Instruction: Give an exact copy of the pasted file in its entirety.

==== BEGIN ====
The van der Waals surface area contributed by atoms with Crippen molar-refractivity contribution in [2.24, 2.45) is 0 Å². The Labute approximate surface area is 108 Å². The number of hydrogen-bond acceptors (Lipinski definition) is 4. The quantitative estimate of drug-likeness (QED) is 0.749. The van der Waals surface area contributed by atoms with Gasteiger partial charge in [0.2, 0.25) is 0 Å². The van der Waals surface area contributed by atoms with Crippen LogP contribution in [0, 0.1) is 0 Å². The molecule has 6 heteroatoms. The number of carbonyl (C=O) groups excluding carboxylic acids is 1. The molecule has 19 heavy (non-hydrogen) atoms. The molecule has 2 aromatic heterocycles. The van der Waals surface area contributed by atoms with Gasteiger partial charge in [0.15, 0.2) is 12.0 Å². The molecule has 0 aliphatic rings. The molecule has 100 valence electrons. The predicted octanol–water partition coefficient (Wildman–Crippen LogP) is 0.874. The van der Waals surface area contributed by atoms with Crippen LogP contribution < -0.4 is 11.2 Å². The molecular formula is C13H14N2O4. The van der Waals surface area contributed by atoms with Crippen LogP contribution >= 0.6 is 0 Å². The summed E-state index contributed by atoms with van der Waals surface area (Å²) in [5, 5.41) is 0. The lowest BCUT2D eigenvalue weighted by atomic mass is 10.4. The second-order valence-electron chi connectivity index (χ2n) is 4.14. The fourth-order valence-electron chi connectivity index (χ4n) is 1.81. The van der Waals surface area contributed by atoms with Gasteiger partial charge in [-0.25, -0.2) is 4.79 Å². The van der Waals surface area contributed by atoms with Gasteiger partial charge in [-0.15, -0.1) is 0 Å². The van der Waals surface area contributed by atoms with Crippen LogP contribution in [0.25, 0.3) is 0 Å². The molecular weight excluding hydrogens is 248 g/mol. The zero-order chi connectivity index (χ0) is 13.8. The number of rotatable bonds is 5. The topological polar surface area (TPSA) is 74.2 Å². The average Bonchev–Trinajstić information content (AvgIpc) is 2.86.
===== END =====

The van der Waals surface area contributed by atoms with Crippen molar-refractivity contribution in [2.24, 2.45) is 0 Å². The Labute approximate surface area is 108 Å². The number of hydrogen-bond acceptors (Lipinski definition) is 4. The quantitative estimate of drug-likeness (QED) is 0.749. The van der Waals surface area contributed by atoms with Gasteiger partial charge in [0.2, 0.25) is 0 Å². The van der Waals surface area contributed by atoms with Crippen LogP contribution in [0, 0.1) is 0 Å². The molecule has 6 heteroatoms. The number of carbonyl (C=O) groups excluding carboxylic acids is 1. The molecule has 19 heavy (non-hydrogen) atoms. The molecule has 2 aromatic heterocycles. The van der Waals surface area contributed by atoms with Gasteiger partial charge in [0.15, 0.2) is 12.0 Å². The molecule has 0 aliphatic rings. The molecule has 100 valence electrons. The predicted octanol–water partition coefficient (Wildman–Crippen LogP) is 0.874. The van der Waals surface area contributed by atoms with Crippen LogP contribution < -0.4 is 11.2 Å². The molecular formula is C13H14N2O4. The van der Waals surface area contributed by atoms with Crippen LogP contribution >= 0.6 is 0 Å². The summed E-state index contributed by atoms with van der Waals surface area (Å²) in [5, 5.41) is 0. The lowest BCUT2D eigenvalue weighted by atomic mass is 10.4. The second-order valence-electron chi connectivity index (χ2n) is 4.14. The fourth-order valence-electron chi connectivity index (χ4n) is 1.81. The van der Waals surface area contributed by atoms with Gasteiger partial charge in [-0.25, -0.2) is 4.79 Å². The van der Waals surface area contributed by atoms with Gasteiger partial charge in [-0.15, -0.1) is 0 Å². The van der Waals surface area contributed by atoms with Crippen LogP contribution in [0.25, 0.3) is 0 Å². The molecular weight excluding hydrogens is 248 g/mol. The zero-order chi connectivity index (χ0) is 13.8. The number of rotatable bonds is 5. The topological polar surface area (TPSA) is 74.2 Å². The average Bonchev–Trinajstić information content (AvgIpc) is 2.86.